USA: Researchers at the Department of Energy’s Lawrence Berkeley National Laboratory have been experimenting with creating a refrigeration effect by using ions to drive solid-to-liquid phase changes.
The technique, which they have named ionocaloric cooling, takes advantage of how energy, or heat, is stored or released when a material changes phase – such as changing from solid ice to liquid water. The ionocaloric cycle causes this phase and temperature change through the flow of ions (electrically charged atoms or molecules) which come from a salt.
Other kinds of “caloric” cooling have been researched in the past, and continue to be investigated. These include magnetism, pressure, stretching, and electric fields to manipulate solid materials so that they absorb or release heat. Ionocaloric cooling differs by using ions to drive solid-to-liquid phase changes. Using a liquid has the added benefit of making the material pumpable, making it easier to get heat in or out of the system – something solid-state cooling has struggled with.
The Berkeley Lab scientists calculate that it has the potential to compete with or even exceed the efficiency of gaseous refrigerants found in the majority of systems today.
Running current through the system moves the ions, changing the material’s melting point. When it melts, the material absorbs heat from the surroundings, and when the ions are removed and the material solidifies, it gives heat back.
In experimental demonstrations, the team used a salt made with iodine and sodium, alongside ethylene carbonate, a common organic solvent used in lithium-ion batteries. The first experiment showed a temperature change of 25ºC using less than 1V, a greater temperature lift than demonstrated by other caloric technologies.
“Using a material like ethylene carbonate could actually be carbon-negative, because you produce it by using carbon dioxide as an input. This could give us a place to use CO2 from carbon capture,” commented Drew Lilley, a graduate research assistant at Berkeley Lab and PhD candidate at UC Berkeley who led the study.
Researchers hope that the method could one day provide efficient heating and cooling and lead to the phase out traditional vapour compression systems.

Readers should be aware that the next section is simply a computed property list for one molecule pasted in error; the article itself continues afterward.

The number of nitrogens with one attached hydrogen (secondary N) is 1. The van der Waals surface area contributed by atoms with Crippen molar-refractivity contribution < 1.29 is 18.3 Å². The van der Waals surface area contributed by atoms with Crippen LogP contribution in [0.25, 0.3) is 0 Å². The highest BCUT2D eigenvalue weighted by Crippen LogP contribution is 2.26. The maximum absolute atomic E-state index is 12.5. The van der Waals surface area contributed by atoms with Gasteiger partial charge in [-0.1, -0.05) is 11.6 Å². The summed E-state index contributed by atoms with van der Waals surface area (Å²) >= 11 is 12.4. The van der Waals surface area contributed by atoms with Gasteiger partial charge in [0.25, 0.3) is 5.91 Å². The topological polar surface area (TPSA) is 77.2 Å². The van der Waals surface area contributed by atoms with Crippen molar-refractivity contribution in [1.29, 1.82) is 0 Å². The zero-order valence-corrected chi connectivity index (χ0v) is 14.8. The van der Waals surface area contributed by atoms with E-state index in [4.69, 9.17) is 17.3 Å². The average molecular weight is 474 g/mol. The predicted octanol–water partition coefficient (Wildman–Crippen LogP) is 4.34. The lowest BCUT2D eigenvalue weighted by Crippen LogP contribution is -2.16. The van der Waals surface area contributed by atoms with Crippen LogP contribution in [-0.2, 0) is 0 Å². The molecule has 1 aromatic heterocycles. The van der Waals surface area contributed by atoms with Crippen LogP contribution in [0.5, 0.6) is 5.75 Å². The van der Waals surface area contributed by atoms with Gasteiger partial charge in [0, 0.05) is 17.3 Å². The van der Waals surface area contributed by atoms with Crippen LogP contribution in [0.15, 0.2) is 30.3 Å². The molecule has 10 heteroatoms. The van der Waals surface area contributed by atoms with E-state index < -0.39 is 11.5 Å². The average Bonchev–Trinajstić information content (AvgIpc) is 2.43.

“The landscape of refrigerants is an unsolved problem. No one has successfully developed an alternative solution that makes stuff cold, works efficiently, is safe, and doesn’t hurt the environment,” said Drew Lilley. “We think the ionocaloric cycle has the potential to meet all those goals if realised appropriately.”
Quoted on the Berkeley Lab website, Lilley’s colleague Ravi Prasher, a research affiliate in Berkeley Lab’s Energy Technologies Area and adjunct professor in mechanical engineering at UC Berkeley, said: “There are three things we’re trying to balance: the GWP of the refrigerant, energy efficiency, and the cost of the equipment itself. From the first try, our data looks very promising on all three of these aspects.”
While caloric methods are often discussed in terms of their cooling power, the cycles can also be harnessed for applications such as water heating or industrial heating. The ionocaloric team is continuing work on prototypes to determine how the technique might scale to support large amounts of cooling, improve the amount of temperature change the system can support, and improve the efficiency.
“We have this brand-new thermodynamic cycle and framework that brings together elements from different fields, and we’ve shown that it can work,” Prasher said. “Now, it’s time for experimentation to test different combinations of materials and techniques to meet the engineering challenges.”
Lilley and Prasher have received a provisional patent for the ionocaloric refrigeration cycle, and the technology is now available for licensing by contacting [email protected].